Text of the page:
Wednesday, December 9, 2009

It Ain't Over Until It's Over

Spain has just had its debt outlook lowered by Standard and Poor’s. In January, Spain’s debt rating was lowered from AAA to AA+. Now, Spain’s debt outlook has been reduced from “stable” to “negative”. The outlook: Spain is now expected to experience a “more pronounced and persistent deterioration” in its budget and a “more prolonged period of economic weakness,” than it expected at the start of the year. Enough said.

Spain now joins Dubai and Greece in the headlines that include the label “sovereign debt.” And, the guess is that this list is going to grow in the upcoming weeks and months.

It’s not over yet!

There are still too many entities that have not fully voiced their precarious financial situation or have not yet fully accounted for their losses.

As I have said many times before that although the bad news is that there are still a lot of write-offs and write-downs that have not been taken yet, the good news is that we are not “surprised” by them and seem to be handling the bad debt problems within the “course of business.”

Many of the people I most respect believe that there will be more nations joining Spain, Dubai, and Greece as problem areas. There will be states within the United States that will be downgraded credit-wise. More corporations and businesses will find their credit rating lowered. Bankruptcies, business and personal, will continue to rise. Foreclosures on homes and commercial properties will keep going up. There will be a lot more bank failures. Remember there are 552 banks on the problem bank list of the F. D. I. C. The credit problems of the world are not going to go away for a while.

And, this is the reason why there is next to no lending going on in the economy and in the world.

Yes, some of the bigger organizations are getting funds. But, the world is bifurcating. As mentioned Monday, many of the bigger banks seem to be thriving, profit-wise, while the smaller ones are on the edge. (See Also, the larger banks are increasing their lending while the small- and medium-sized banks are still contracting their lending.

It seems that at this time there is very little confidence in balance sheets and in people. One just doesn’t know who to trust anymore. And, this lack of confidence extends from the private sector to the public sector and back again.

It is this underlying lack of confidence, this lack of faith that will tend to hinder the recovery and the return to a more “normal” economy, whatever “normal” is going to mean in the future.

The real problem is that I don’t see anything on the horizon that is working to change this lack of confidence. To me, the world has changed, it changed in September 2008. Yet, to a great extent, our policymakers are trying to force the world back into the form it was before these changes took place.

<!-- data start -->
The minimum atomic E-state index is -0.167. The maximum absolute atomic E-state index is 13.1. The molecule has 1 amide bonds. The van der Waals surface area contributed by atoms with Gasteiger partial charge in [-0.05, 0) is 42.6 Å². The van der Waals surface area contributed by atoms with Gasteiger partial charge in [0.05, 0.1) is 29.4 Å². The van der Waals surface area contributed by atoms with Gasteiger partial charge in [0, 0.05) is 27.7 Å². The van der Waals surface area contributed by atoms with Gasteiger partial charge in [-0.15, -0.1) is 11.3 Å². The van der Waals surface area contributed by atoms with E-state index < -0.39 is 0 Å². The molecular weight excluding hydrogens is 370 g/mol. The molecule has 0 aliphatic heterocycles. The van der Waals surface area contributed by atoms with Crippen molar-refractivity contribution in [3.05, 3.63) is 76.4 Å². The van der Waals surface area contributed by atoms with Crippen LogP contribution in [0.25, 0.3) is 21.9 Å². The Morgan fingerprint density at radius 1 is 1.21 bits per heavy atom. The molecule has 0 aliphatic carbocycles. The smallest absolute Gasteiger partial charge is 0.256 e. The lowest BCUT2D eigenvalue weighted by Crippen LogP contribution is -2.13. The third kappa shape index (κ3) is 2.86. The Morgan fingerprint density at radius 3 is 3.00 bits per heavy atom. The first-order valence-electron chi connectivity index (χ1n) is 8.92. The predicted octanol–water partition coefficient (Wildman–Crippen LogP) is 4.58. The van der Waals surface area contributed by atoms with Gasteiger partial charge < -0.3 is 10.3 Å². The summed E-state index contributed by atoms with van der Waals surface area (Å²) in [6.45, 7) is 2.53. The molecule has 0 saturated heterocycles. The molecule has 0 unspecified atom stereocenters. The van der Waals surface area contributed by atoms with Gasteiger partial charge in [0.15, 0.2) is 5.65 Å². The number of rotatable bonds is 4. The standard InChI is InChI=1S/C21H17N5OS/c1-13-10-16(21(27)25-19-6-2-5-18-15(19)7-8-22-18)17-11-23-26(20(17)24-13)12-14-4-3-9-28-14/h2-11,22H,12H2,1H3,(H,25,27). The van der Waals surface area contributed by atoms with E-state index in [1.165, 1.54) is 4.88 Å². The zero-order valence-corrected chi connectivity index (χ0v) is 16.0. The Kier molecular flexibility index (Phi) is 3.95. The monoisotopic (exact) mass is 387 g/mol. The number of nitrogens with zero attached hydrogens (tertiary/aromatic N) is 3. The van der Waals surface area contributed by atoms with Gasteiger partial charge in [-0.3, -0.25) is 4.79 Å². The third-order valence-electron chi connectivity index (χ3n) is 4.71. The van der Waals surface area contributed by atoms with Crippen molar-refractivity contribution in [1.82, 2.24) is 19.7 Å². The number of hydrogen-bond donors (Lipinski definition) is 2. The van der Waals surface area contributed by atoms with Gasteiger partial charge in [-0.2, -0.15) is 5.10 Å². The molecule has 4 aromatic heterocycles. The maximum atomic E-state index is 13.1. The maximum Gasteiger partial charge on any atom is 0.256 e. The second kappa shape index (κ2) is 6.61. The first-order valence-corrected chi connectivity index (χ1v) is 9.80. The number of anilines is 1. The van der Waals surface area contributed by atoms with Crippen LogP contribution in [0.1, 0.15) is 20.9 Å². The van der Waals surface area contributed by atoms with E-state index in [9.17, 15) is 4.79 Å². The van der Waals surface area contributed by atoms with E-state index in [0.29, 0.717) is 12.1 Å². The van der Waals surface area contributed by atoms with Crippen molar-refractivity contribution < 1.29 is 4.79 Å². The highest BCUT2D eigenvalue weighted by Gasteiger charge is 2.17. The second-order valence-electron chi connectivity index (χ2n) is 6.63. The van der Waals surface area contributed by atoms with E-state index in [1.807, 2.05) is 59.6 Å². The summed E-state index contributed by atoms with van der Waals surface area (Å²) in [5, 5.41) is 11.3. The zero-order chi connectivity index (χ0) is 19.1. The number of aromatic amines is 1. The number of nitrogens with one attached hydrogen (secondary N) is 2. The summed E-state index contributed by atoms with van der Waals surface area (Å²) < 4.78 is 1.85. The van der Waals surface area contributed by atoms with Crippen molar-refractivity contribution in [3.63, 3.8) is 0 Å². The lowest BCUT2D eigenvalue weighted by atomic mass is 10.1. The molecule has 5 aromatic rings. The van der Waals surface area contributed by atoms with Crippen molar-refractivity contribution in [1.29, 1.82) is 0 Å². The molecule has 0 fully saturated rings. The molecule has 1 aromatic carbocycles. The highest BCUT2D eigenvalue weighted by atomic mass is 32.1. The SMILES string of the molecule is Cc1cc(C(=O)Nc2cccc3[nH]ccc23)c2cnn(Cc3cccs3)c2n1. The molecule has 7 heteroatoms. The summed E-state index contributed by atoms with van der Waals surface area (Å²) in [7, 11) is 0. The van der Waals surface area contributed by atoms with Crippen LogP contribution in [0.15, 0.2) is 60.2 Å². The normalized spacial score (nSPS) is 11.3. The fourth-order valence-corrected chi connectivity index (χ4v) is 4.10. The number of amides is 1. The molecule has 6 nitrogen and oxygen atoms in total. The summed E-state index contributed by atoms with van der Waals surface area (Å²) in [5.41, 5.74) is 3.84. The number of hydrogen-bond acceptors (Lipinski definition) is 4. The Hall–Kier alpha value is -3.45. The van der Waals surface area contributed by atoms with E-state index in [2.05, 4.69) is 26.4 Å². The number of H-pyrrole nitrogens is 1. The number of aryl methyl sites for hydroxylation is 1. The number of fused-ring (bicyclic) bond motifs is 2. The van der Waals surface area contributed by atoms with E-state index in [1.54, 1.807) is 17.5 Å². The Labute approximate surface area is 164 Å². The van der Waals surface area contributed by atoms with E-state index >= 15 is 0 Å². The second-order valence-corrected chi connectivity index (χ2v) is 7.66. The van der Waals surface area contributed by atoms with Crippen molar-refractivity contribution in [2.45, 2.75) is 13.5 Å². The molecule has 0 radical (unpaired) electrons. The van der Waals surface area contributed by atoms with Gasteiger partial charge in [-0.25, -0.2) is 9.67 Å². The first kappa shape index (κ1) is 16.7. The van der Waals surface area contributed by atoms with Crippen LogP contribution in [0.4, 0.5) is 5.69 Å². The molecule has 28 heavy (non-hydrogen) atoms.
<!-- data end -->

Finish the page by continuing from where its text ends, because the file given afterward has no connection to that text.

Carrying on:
Just in terms of financial regulation, Congress, and many of people that advise Congress, are fighting the previous war.

Haven’t they noticed that the bigger financial institutions have already changed? JP Morgan Chase and Goldman Sachs have moved on. So have many other healthy, large organizations in the United States as well as in the world. Congress will not be able to put them back into their former mold.

In this respect, the only thing one can hope for on the regulatory side is that the Congress will not “muck-it-up” too badly in terms of banking regulation for the rest of the industry.

Remember that there are about $12 trillion assets in the banking system in the United States. Of this amount, the largest 25 domestically chartered banks possess $6.8 trillion and the “small” domestically chartered banks hold about $3.8 trillion. The rest of the assets are in the branches of foreign banks. The largest will find ways around new rules and regulations: the smaller institutions will have to deal with them directly.

The things that the current administration and Congress are doing to try and get the economy moving again lack traction in the area of building confidence where that confidence is needed. This lack of confidence is even coming from within government, itself, as Elizabeth Warren, the head of the Congressional Oversight Panel on bank bailouts, has called the Treasury’s program to restructure mortgages that are underwater so as to prevent foreclosures “ineffective” and something that the Treasury should scrap.
Confidence in the system and trust are going to be slow in coming back. Until these things return, a full recovery will not be forthcoming. It ain’t over until it’s over!

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